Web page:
Art in the Anthropocene cannot be limited to a thematization of the many different dimensions of the current ecological crisis. Both the theory and the practice of art need to
Art in the Anthropocene cannot be limited to a thematization of the many different dimensions of the current ecological crisis. Both the theory and the practice of art need to address questions of form. While the world is subject to a radical transformation through human interference, traditional categories of knowledge and experience are being called into question. How can aesthetic representation reflect this deformation of the human relation to the world? The talk will address three formal challenges that art faces in the Anthropocene: Latency — the fact that the fundamental processes of environmental change elude perception and representation; entanglement — the fact that humans are caught in the complexities of the Earth system, and scale — the fact that we are dealing with objects and processes on scales of magnitude that cannot be directly accessed by human understanding or control.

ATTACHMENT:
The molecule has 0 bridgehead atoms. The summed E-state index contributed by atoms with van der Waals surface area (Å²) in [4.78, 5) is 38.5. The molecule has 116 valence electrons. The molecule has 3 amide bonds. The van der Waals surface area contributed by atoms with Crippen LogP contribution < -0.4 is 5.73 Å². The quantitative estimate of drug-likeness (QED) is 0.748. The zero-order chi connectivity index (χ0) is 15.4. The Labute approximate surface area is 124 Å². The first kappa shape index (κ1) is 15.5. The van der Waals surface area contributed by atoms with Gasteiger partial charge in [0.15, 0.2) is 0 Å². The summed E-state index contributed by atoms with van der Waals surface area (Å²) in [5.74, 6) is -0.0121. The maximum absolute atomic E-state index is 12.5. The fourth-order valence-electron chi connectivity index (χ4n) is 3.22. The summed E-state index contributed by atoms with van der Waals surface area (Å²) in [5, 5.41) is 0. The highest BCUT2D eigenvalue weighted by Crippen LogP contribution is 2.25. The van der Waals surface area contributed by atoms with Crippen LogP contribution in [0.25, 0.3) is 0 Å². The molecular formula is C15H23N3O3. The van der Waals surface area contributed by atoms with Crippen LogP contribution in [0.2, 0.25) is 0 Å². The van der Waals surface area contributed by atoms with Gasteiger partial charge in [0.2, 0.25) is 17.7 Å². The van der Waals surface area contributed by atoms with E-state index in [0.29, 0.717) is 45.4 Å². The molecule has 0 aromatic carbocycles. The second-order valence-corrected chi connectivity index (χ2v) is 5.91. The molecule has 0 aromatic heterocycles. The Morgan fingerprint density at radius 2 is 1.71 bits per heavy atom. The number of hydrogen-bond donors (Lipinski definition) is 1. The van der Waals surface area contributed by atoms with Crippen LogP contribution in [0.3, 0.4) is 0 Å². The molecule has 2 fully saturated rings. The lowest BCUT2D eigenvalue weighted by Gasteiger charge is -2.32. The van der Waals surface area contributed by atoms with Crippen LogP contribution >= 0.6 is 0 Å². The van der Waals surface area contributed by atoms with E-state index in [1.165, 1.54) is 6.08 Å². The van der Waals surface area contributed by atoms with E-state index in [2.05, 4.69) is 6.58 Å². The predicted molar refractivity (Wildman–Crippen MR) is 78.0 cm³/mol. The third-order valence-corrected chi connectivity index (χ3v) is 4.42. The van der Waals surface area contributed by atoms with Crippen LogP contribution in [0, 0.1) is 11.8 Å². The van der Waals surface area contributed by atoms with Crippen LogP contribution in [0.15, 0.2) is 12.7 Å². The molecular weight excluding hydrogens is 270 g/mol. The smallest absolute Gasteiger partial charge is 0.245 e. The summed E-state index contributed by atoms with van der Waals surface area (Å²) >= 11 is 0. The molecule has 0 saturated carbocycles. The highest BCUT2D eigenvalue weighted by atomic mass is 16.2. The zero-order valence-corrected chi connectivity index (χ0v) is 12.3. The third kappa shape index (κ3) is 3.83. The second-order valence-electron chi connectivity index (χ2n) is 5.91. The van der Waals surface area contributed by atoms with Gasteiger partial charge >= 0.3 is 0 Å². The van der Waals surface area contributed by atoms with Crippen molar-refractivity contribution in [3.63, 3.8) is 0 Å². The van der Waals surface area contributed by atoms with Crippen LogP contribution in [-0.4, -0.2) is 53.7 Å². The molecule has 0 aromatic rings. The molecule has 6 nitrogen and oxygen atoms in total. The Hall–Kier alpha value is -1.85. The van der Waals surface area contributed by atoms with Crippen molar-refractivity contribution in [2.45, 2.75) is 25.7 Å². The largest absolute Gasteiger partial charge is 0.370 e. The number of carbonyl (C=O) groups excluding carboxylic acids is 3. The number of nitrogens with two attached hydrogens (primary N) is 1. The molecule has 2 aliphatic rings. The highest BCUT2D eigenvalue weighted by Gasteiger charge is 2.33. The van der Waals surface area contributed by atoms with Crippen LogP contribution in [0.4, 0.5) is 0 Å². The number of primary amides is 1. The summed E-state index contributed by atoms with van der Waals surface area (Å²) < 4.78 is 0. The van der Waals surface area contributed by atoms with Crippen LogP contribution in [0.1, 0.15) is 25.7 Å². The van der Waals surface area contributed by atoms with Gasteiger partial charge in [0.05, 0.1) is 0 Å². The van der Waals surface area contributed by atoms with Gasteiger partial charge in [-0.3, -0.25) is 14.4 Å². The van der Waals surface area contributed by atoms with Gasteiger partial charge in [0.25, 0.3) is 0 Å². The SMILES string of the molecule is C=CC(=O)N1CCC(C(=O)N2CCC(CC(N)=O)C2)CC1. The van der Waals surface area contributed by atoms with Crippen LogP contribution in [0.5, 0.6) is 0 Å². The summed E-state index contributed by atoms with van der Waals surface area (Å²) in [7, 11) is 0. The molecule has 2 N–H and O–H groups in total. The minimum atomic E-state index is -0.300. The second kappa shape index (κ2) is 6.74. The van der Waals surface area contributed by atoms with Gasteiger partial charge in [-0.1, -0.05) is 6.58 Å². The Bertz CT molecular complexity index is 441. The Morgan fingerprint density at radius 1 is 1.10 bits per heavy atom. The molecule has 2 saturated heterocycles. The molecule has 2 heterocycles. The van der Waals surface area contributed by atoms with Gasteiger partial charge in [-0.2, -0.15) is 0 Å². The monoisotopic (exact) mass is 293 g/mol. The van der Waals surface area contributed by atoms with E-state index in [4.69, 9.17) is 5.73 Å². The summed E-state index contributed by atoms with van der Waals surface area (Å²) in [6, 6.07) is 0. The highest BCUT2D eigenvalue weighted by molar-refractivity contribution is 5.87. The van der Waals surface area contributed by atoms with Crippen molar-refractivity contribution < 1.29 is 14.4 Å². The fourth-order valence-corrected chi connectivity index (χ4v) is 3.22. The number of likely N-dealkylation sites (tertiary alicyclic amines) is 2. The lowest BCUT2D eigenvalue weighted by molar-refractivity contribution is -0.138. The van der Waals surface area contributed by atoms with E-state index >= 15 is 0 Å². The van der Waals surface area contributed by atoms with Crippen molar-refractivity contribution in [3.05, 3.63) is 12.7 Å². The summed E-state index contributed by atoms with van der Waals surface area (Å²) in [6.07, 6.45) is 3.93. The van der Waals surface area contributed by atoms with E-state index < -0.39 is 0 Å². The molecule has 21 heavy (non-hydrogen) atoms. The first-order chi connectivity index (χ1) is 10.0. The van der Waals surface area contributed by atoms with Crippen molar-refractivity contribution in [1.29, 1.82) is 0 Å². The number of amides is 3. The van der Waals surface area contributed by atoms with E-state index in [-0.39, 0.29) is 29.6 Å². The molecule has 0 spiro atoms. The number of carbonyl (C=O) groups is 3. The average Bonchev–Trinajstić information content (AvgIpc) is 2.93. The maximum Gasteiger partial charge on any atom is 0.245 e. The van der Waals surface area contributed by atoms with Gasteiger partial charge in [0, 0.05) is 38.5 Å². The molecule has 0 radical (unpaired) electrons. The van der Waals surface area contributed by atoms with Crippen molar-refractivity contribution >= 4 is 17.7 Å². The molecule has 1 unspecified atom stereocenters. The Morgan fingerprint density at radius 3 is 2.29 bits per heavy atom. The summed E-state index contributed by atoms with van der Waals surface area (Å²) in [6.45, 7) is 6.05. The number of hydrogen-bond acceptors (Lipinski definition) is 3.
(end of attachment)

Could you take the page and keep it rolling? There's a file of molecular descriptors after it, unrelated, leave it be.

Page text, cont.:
Eva Horn is professor of modern German literature at the University of Vienna. Her areas of research include literature and political theory, disaster imagination in modern literature and film, cultural conceptions of climate, and the Anthropocene. She is author of The Secret War. Treason, Espionage, and Modern Fiction (2013), The Future as Catastrophe (2018), and, together with Hannes Bergthaller, The Anthropocene: Key Issues for the Humanities (2019, simultaneously published in German as Anthropozän zur Einführung).
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